This method does not require a medium for the plant. Trays suspend the plant which allows for the roots to dangle below. Then the tray is put into a container with a small amount of water and nutrients at the bottom. This solution is carried up by a pump and misted over the root system. This continuous stream of mist can provide as much nutrient availability as a stream of water.
These systems can be tricky to set up but have great benefits as well. There are also commercially preassembled aeroponic machines for purchase. Plants use less water overall, oxygen is more available for the roots, and may help the plant grow faster.
This is another medium based system and it is also one of the simplest methods for a hydroponic setup. There are no moving parts in this system, so it is considered a “passive” system. This can make it much more affordable and easier to troubleshoot.
The wick system uses two or more wicks to bring water from the lower container up to the roots. A nylon rope is placed at the base of each root and it is placed over the container to create a connection with the water and nutrients below. The wick now brings the water up into the root system.
This method is best for lettuce and herbs. It isn’t a great method with “thirsty” plants such as tomatoes because the water and nutrients may not be delivered fast enough in this system.
What can you grow in a hydroponic garden?
Now to the fun part – choosing which plants you will grow in your hydroponic system! You can grow most plants in a hydroponic system if you are diligent and provide the correct nutrients and a proper setup.
Steer clear of plants with deep root systems such as turnips, potatoes, and carrots. Plants that require large amounts of space are also tricky to grow, so avoid pumpkins, squash, and melons as well.
Here is a list of 12 great plants for beginners starting a hydroponic garden:
- Lemon Balm
What is your budget?
It’s important to know how much money and time you want to invest in your hydroponic garden before you choose the method, system, and plants that you will use. The cost of your system can range from $50 for a simple arrangement to $2000 for an indoor farming installation.
You can choose to build your own system or purchase a pre-made system, which allows you to choose how much you want to invest in the system.
There will be both initial setup expenses and continuous expenses when setting up your hydroponic system.
Add up the cost of your hydroponic system, growing medium, seeds, plants, nutrients, pH strips, and any other accessories you may want for your garden. These are your startup expenses.
For recurring expenses, you’ll mainly have to consider the cost of your lights. There is the bulb itself, which will last different lengths of time depending on its quality. Additionally, the efficiency of the bulbs will determine how much your electricity bill will increase.
You will also want to consider the amount of value your hydroponic system can bring you. If you maintain your system well and use excellent materials, your plants will likely have large yields. Over time this can save you a significant amount of money.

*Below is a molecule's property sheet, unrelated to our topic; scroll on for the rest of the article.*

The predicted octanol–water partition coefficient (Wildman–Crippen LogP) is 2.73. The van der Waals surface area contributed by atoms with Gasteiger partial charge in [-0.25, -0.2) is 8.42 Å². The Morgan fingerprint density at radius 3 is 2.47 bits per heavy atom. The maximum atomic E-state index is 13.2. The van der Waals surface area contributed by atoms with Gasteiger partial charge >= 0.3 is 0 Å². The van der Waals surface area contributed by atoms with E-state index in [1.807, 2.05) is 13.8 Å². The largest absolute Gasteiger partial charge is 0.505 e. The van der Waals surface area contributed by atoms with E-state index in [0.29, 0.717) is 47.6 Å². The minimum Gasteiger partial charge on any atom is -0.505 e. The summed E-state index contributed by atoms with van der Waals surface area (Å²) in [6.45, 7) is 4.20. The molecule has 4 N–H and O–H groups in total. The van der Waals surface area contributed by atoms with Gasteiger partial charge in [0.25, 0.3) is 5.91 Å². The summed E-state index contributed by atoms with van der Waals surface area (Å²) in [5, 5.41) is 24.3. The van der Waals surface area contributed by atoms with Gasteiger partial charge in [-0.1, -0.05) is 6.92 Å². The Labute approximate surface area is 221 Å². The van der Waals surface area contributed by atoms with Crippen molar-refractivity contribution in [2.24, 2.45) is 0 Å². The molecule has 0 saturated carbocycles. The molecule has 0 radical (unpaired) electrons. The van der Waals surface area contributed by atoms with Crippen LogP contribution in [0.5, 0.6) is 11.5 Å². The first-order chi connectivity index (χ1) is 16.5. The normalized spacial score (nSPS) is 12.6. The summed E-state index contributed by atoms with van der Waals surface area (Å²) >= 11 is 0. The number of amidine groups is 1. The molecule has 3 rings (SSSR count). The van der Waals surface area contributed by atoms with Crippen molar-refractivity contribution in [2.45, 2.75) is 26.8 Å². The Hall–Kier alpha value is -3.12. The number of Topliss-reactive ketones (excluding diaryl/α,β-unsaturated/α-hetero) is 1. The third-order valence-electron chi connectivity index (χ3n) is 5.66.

To predict your yields, you can research each plant you are going to grow and set goals for yourself. This also helps you identify whether your plants are under-producing.
Where will you put your hydroponic garden?
For an indoor hydroponic garden, make sure it’s in a location where children or animals can’t reach it.
It will also need to be in an area where there is good air circulation or a spot where you can easily place a fan near your system.
Although often not mentioned, it is very important to put your hydroponic garden in an area that brings you joy. You may want it in your kitchen so it is nearby for easy culinary herb pruning. It may look great in your at-home office where it can bring a punch of freshness to the room.
Ultimately, placing your hydroponic garden in an area that feels good will encourage you to give it attention and quality care.
- Home Hydroponics: A short PDF class by Ruth Sorenson and Diane Relf at Virginia Cooperative Extension.
- Are Hydroponic Vegetables as Nutritious as Those Grown in Soil? by Sophie Egan. The New York Times Well Blog, December 23, 2016.
- Hobby Hydroponics by Howard M. Resh. CRC Press, 2013/2017. A brief contemporary guide with several helpful images.
- How to Hydroponics by Keith Roberto. Futuregarden, Inc., 2003. A full-coverage guide that introduces hydroponics and explains how to create your own hydroponic system
- Are vertical farms the future of urban food? by Duncan Graham-Rowe. The Guardian, 29 July 2010. How hydroponics can be used as a space, water, and energy-efficient method for urban gardening.
- This Indoor Farm Can Bring Fresh Produce to Food Deserts by Issie Lapowsky. Wired, April 22, 2015. The cultural development of hydroponic urban gardening
- Hydroponics: Indoor Horticulture by Jeffrey Winterborne. Pukka Press, 2005. A well illustrated instructional text.
- Commercial Hydroponics by John Mason. Simon & Schuster Australia, 2000. A guide to hydroponics on a larger scale.
- Glossary of Hydroponic Terms an A to Z list of all terminology used in hydroponics.
- Simple Hydroponic Gardening for All of Us Institute of Ecolonomics
There you have it, by now you should have a basic understanding of each part of the hydroponic gardening process. Remember that with research, application, and practice you will pass the learning curve. Then you can move on to enjoying the plants in your home and on your plate!